This offers extensive views in better conditions. On the roof, a large compass pointer and list of peaks identify the greater and lesser landmarks in the panorama. Inside, painted boards commemorate its construction, praise the view and welcome the visitor. Hampsfell is the subject of a chapter of Wainwright's book The Outlying Fells of Lakeland, it reaches 727 feet. The summit of Hampsfell is surrounded by several incised areas of limestone pavement. Adjacent to Grange are Lindale, to the north-east, Cartmel to the north-west, with its priory to which the village was once the'grange' or farm, Allithwaite to the west; the country house Holker Hall, built on land which once belonged to the priory, is nearby. Until its move to Backbarrow in 2010, the stables at Holker Hall housed the Lakeland Motor Museum. Grange-over-Sands railway station, which serves the town, was opened by the Ulverston and Lancaster Railway on 1 September 1857 and is now served by the Furness Line, giving connections to Ulverston and Barrow-in-Furness to the west, Lancaster, Manchester Piccadilly and Manchester Airport.
The main road access is the A590, which runs between the Barrow-in-Furness. Before the building of the railway, the main way of reaching Grange was the road across the Sands of Morecambe Bay from Hest Bank. In 2003 a new public swimming pool, the "Berners Pool", was opened; the pool, which cost £3.5 million, was designed by architects Hodder Associates and won a RIBA Design Award in 2004. However it suffered from high running costs and structural problems and was closed in 2006 when the Community Trust which ran it became insolvent, it was subsequently demolished in 2013 and replaced by affordable housing. A new pool and leisure centre was subsequently planned as part of the redevelopment of the Grange Lido site; however this development was opposed. As of September 2018, the future of the site was still being debated. A local free newspaper, Grange Now, which reports on local news, is published monthly and is delivered to over 5,000 homes on the Cartmel Peninsula. Listed buildings in Grange-over-Sands Grange Fell Church, Grange-over-Sands Welcome to Grange-over-Sands The Cumbria Directory - Grange-Over-Sands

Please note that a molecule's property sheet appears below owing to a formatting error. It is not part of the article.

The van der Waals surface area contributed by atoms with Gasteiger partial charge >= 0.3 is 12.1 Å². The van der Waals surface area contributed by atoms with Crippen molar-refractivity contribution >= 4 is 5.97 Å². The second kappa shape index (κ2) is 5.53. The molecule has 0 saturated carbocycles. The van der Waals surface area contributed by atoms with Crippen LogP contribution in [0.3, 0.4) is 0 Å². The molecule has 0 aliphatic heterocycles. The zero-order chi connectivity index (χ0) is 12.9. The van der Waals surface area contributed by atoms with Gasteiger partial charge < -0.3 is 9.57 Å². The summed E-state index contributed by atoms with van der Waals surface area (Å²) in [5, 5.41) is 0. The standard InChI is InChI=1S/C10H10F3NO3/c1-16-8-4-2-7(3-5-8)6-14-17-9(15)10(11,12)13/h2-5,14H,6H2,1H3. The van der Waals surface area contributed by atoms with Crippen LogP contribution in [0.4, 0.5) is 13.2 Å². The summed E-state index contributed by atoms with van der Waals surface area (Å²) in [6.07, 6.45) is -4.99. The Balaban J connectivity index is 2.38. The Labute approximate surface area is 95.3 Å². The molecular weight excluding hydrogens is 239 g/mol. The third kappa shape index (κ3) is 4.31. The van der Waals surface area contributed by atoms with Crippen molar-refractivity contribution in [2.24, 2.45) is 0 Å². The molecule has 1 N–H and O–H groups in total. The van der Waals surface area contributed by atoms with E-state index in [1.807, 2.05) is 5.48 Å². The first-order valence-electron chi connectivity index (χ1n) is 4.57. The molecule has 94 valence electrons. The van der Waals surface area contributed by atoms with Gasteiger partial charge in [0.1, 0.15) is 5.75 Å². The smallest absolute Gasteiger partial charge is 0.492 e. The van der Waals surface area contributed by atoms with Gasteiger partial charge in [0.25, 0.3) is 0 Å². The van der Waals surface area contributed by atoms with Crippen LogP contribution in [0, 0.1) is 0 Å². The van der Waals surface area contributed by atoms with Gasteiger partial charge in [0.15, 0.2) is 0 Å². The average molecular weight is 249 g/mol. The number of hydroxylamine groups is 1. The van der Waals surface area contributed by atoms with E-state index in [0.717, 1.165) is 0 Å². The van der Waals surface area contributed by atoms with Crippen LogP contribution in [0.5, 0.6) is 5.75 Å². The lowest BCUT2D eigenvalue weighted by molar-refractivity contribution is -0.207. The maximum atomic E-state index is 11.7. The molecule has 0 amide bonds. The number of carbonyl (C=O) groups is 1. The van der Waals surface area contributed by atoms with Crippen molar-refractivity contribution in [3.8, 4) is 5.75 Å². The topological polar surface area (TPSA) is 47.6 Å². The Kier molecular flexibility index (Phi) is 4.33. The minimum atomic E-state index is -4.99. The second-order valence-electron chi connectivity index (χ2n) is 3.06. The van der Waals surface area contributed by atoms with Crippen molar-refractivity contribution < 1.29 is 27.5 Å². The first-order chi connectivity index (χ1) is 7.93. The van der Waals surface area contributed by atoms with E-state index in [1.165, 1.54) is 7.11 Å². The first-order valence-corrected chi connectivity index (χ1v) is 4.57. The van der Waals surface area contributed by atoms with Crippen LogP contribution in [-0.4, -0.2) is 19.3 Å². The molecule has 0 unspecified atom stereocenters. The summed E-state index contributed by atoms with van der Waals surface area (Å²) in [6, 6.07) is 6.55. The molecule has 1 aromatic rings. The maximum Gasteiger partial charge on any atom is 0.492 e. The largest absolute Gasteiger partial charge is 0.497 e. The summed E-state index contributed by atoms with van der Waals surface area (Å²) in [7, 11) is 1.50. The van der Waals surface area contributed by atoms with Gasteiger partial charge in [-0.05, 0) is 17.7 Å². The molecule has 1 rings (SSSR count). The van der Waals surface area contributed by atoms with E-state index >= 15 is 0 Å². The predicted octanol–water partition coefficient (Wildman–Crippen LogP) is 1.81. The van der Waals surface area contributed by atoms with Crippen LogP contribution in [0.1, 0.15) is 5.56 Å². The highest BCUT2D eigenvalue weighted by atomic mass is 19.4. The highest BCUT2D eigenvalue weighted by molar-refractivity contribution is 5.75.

North West Ambulance Service